Think about this: You’ve just spent nearly two weeks halfway around the world. You’ve spent most of the last 24 hours on a plane. Your body clock is somewhere between 12-14 hours ahead of Eastern Standard Time. You are 71 years old.
What’s one of the first things you do – after you likely sleep a bit – on your first day back at your desk for work?
If you’re President Donald Trump, you send out this tweet: “Do you think the three UCLA Basketball Players will say thank you President Trump? They were headed for 10 years in jail!”
Let’s leave aside Trump referring to himself in the third person in the tweet – that deserves a post all its own – and focus on the psychology behind this tweet in this moment.
Trump is someone who likes to be praised. He likes to be adulated at all times – and tends to respond well to people who say nice things about him. (See “Putin, Vladimir.”)
He wants to get credit. Always. He seethes when either he doesn’t get the credit he thinks he deserves or sees someone else getting credit for something he did.
Case in point: Steve Bannon’s stock fell in Trump’s eyes in the early days of the administration when the White House strategist was cast as the real power behind the throne – in both a Time magazine cover and in his portrayal on “Saturday Night Live.”
This, from an April New York Times story, is illuminating on that front:
“Mr. Trump remains annoyed by a February cover of Time magazine labeling Mr. Bannon ‘The Great Manipulator,’ telling one visitor this month, ‘That doesn’t just happen’ – a favored Trump expression for anger at subordinates who tend to their interests ahead of his.”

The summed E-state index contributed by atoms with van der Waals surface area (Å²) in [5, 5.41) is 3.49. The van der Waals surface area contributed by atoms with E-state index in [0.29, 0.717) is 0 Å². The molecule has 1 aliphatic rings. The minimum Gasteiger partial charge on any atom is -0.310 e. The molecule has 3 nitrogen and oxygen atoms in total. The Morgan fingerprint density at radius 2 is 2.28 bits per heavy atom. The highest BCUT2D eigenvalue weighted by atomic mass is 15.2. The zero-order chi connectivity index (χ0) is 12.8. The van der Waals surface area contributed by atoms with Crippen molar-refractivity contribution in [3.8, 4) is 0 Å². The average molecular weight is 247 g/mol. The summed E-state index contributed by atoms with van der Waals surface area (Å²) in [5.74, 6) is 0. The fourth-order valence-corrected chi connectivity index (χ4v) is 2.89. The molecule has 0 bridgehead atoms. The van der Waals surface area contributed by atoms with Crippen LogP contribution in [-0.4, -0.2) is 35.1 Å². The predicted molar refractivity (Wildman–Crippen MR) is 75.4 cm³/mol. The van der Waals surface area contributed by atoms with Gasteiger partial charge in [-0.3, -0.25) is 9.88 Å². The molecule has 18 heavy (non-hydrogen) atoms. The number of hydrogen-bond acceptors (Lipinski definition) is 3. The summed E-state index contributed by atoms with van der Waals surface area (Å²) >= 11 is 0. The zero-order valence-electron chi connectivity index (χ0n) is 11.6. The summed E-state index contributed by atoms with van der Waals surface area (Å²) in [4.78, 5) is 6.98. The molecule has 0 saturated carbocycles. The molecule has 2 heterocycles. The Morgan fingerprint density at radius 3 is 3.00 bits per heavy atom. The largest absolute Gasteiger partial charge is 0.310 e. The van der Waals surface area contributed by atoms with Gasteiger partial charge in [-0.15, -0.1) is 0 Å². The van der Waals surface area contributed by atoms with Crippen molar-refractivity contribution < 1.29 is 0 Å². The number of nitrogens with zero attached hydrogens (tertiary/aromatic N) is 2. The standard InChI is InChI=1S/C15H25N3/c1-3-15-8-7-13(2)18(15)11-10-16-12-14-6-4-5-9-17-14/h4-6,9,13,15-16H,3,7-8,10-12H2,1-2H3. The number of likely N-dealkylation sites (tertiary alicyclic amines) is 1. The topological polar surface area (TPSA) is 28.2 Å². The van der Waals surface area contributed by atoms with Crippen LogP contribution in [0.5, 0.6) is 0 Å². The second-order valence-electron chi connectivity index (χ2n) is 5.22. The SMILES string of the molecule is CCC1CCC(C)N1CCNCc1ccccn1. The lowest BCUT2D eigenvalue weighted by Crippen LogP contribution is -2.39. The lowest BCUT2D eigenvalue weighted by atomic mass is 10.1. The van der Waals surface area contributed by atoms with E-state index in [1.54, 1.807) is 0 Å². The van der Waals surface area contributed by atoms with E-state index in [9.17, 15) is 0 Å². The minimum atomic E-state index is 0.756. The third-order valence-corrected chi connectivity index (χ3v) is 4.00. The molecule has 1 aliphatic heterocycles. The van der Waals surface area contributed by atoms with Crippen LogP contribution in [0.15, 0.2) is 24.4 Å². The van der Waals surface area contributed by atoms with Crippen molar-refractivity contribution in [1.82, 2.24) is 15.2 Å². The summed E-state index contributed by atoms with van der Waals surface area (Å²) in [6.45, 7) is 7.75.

Which brings us back to the UCLA players tweet.
The three players – which include the younger brother of Los Angeles Laker Lonzo Ball – are accused of shoplifting during a trip to China to play a game. (They reportedly stole sunglasses from a Louis Vutton store.)
Trump told the media that he spoke directly to Chinese President Xi Jinping about the case. The three players were released on Tuesday and arrived back in Los Angeles at 6 p.m. PT Tuesday night.
Larry Scott, the PAC-12 commissioner – the conference that includes UCLA – quickly issued a statement thanking Trump. “We want to thank the President, the White House and the US State Department for their efforts towards resolution,” said Scott.
That “thank you” is apparently not enough for Trump, at least according to his tweet. He wants the actual players – LiAngelo Ball, Cody Riley and Jalen Hill – to say “thank you.”
That the three players are all young black men should also not be lost here. Trump’s history on racial issues – both as president and as a private citizen – shows some level of intentionality when it comes to using racially coded language and taking advantage of racial animus and stereotypes for his own political gain.
The image of an older white man in a position of power demanding thanks from three young black men for saving them will set off a lot of alarm bells for people. And, understandably so, given Trump’s previous actions in the wake of the white supremacist violence in Charlottesville, Virginia, and in the ongoing NFL anthem protests.
Even if you take out the racial element, what Trump is asking for is to be thanked (or, more accurately, thanked by the “right” people) for doing his job.
Part of being President is trying to get US citizens out of dicey situations in foreign countries. That doesn’t mean that Trump’s personal appeal to Xi didn’t have any effect. In fact, it likely played a major role in the release of the players. But, demanding to be praised by three teenagers for what you did for them isn’t exactly presidential.
Maybe it’s “modern day presidential”?
Update: In scripted statements to the press once back in the US, the players did apologize. LiAngelo Ball specifically thanked President Trump and the US government.